This preview has been provided by the Ignacy Jan Paderewski Festival.

The Third Annual Paderewski Festival of Raleigh will take place in November 2016. The Festival honors Ignacy Jan Paderewski, Polish pianist, who played in Raleigh four times and had personal friends here. The Third Festival features four performances by noted European and American pianists. All have been winners in notable competitions. They represent a wide range in geography and stage of career.

November 5 at 3:00pm
Saint Mary’s School, Smedes Parlor
Artem Yasynskyy, Ukraine!home-eng/c1n0x

November 6 at 3:00pm
N.C. Museum of History, Daniels Auditorium
Jean Dubé, France

November 12 at 3:00pm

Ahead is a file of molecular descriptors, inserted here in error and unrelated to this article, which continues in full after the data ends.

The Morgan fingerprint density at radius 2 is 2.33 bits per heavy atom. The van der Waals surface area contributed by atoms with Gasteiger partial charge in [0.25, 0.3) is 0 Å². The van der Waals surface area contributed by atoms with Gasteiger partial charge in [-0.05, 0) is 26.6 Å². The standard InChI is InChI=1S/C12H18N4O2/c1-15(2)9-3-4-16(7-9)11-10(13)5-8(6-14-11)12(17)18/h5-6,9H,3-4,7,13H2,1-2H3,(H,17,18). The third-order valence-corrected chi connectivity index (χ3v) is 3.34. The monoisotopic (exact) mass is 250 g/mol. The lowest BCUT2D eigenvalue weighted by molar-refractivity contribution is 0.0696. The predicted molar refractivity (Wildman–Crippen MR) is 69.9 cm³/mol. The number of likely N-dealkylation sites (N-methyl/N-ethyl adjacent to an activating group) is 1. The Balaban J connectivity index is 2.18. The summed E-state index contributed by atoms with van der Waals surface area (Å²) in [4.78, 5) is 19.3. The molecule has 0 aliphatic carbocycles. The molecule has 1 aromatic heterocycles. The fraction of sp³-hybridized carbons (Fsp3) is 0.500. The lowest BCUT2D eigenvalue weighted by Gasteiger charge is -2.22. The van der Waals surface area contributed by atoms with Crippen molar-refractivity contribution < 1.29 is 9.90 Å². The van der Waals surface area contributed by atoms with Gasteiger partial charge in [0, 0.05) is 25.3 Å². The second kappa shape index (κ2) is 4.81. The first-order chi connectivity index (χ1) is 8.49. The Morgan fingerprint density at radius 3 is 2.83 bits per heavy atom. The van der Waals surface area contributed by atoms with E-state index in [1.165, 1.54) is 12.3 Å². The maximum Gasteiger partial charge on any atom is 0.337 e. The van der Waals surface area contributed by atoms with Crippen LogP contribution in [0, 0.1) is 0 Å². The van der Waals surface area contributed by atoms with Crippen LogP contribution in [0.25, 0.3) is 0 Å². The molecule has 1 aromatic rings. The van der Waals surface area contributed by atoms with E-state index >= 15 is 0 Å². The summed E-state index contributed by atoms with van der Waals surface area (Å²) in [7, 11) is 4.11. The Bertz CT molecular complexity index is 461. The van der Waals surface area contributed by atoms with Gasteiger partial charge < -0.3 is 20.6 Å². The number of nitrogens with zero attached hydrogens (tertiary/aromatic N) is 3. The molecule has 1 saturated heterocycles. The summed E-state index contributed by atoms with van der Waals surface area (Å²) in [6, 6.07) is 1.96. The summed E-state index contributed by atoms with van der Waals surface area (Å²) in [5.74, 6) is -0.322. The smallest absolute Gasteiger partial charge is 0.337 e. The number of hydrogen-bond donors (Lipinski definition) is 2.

N.C. Museum of Art, Auditorium
Alexia Mouza, Greece/Venezuela (“Alexia Mouza”–several pages)

November 13 at 2:00pm
N.C. Museum of Art, Auditorium
Janusz Olejniczak, with violinist Paulina Sokolowska, Poland

In addition to the four concerts, a special showing of Roman Polanski’s 2002 film The Pianist has been scheduled at the historic The Cary theater on East Chatham Street, Cary on November 11, 2016 at 1:30 pm. Janusz Olejniczak provided the piano soundtrack and the keyboard sequences for this triple Academy Award winning film.

November 11, 1918, was not only the date of the Armistice ending World War I, but also the date of the official re-establishment of the Republic of Poland. Ignacy Jan Paderewski had for years worked tirelessly for this reconstitution.